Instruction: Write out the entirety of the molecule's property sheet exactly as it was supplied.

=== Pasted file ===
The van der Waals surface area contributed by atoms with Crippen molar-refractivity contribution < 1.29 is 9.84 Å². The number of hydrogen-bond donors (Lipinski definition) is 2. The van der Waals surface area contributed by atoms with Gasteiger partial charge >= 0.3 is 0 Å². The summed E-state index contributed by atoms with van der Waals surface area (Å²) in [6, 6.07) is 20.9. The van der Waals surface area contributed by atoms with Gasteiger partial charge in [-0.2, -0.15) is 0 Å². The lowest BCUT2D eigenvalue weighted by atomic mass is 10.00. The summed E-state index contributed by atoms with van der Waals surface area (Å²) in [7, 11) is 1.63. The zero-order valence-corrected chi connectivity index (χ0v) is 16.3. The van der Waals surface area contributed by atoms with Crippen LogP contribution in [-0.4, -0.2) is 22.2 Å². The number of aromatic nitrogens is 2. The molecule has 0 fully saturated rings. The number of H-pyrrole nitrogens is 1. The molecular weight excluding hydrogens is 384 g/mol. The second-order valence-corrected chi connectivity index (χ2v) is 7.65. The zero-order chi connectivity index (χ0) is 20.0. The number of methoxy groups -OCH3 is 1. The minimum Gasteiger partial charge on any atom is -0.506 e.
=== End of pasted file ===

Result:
The van der Waals surface area contributed by atoms with Crippen molar-refractivity contribution < 1.29 is 9.84 Å². The number of hydrogen-bond donors (Lipinski definition) is 2. The van der Waals surface area contributed by atoms with Gasteiger partial charge >= 0.3 is 0 Å². The summed E-state index contributed by atoms with van der Waals surface area (Å²) in [6, 6.07) is 20.9. The van der Waals surface area contributed by atoms with Gasteiger partial charge in [-0.2, -0.15) is 0 Å². The lowest BCUT2D eigenvalue weighted by atomic mass is 10.00. The summed E-state index contributed by atoms with van der Waals surface area (Å²) in [7, 11) is 1.63. The zero-order valence-corrected chi connectivity index (χ0v) is 16.3. The van der Waals surface area contributed by atoms with Crippen LogP contribution in [-0.4, -0.2) is 22.2 Å². The number of aromatic nitrogens is 2. The molecule has 0 fully saturated rings. The number of H-pyrrole nitrogens is 1. The molecular weight excluding hydrogens is 384 g/mol. The second-order valence-corrected chi connectivity index (χ2v) is 7.65. The zero-order chi connectivity index (χ0) is 20.0. The number of methoxy groups -OCH3 is 1. The minimum Gasteiger partial charge on any atom is -0.506 e.